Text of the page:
Four days after a loss to Bangladesh ended their hopes of reaching the World Cup quarterfinals, England's cricketers return to play their last pool match Friday against an Afghanistan lineup they're not taking lightly.
Heavy losses to Australia, New Zealand and Sri Lanka were followed by Monday's 15-run defeat to the Bangladeshis in Adelaide. England's only victory in its first five games at the World Cup came against Scotland, which is in last place in Pool A. Friday's match at the Sydney Cricket Ground will give one of the teams fifth place and perhaps a more pleasant flight home.
After brutal criticism from former players and the media, the England squad just wants to restore a bit of pride to what has been a mostly disastrous campaign.
"We want to get back on the horse quite quickly and try and put in a performance that rectifies what we did the other night," England paceman Chris Jordan said on Wednesday. "That's the only way to deal with it.
"Everyone is gutted, for the fans that came out here and gutted for the fans home watching, and Friday is an opportunity to put that right."
Tournament newcomer Afghanistan, which features several players who learned to play cricket while living in refugee camps in neighboring Pakistan, also beat Scotland in the group stage.
"They don't have anything to lose," Jordan said. "We have footage on every single player and it's not a game that we will be taking lightly at all. We go into everything thoroughly, looking for weaknesses and for areas that we can exploit."
Jordan defended the efforts of captain Eoin Morgan and coach Peter Moores and said the team had been well-prepared mentally, physically and technically.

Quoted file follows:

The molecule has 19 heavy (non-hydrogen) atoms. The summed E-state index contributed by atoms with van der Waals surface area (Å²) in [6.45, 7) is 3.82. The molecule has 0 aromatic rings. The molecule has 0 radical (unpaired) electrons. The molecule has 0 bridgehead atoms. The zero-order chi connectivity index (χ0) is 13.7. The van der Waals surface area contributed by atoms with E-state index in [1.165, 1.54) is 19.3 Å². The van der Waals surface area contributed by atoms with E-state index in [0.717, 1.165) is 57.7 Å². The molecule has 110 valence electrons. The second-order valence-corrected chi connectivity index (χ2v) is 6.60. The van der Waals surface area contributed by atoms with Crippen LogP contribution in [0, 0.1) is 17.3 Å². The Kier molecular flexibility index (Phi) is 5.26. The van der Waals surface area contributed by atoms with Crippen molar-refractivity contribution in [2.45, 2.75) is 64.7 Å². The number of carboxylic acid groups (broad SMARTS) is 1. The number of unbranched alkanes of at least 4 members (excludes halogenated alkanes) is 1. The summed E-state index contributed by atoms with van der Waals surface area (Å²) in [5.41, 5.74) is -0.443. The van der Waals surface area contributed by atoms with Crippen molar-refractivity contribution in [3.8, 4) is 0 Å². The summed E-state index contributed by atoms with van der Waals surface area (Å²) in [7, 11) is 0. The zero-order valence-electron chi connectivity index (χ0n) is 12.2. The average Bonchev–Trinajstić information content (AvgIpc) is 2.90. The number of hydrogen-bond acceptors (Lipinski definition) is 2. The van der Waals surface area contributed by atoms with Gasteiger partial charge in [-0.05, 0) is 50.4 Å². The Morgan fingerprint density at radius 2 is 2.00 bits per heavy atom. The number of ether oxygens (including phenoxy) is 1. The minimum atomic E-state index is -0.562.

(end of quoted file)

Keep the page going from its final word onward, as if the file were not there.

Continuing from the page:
"Pete has done a brilliant job. He comes in with enthusiasm every day and gets the boys up for training and gets the boys up for games," Jordan said. "It's a bit disappointing that us as players didn't put in the performances we should have done."
Despite the failures in Australia and New Zealand, Jordan said the English approach to one-day cricket wasn't in need of an overhaul.
"There's loads of talent, not only in that dressing room, but in the whole of England." Jordan said. "We've beaten some good teams in the past and we will beat good teams again in the future, I don't think there needs to be any wholesale changes."
Afghanistan captain Mohammad Nabi said after his team's six-wicket loss to New Zealand on Sunday that his fledgling lineup is enjoying playing against top test countries. That might not be the case in 2019 when the World Cup is reduced to 10 teams from the current 14, and second-tier teams such as Afghanistan will have to advance from a qualifying tournament to decide just two of those 10 places.
"We expected a lot at this tournament to play good cricket and to show it to the world," Nabi said. "We showed in the bowling, we have good fast bowlers and we have good fielders as well. But we didn't show it in our talent on the batting side because in the top order we didn't click in the whole tournament.
"It's hard for the next World Cup, but we'll try our best."
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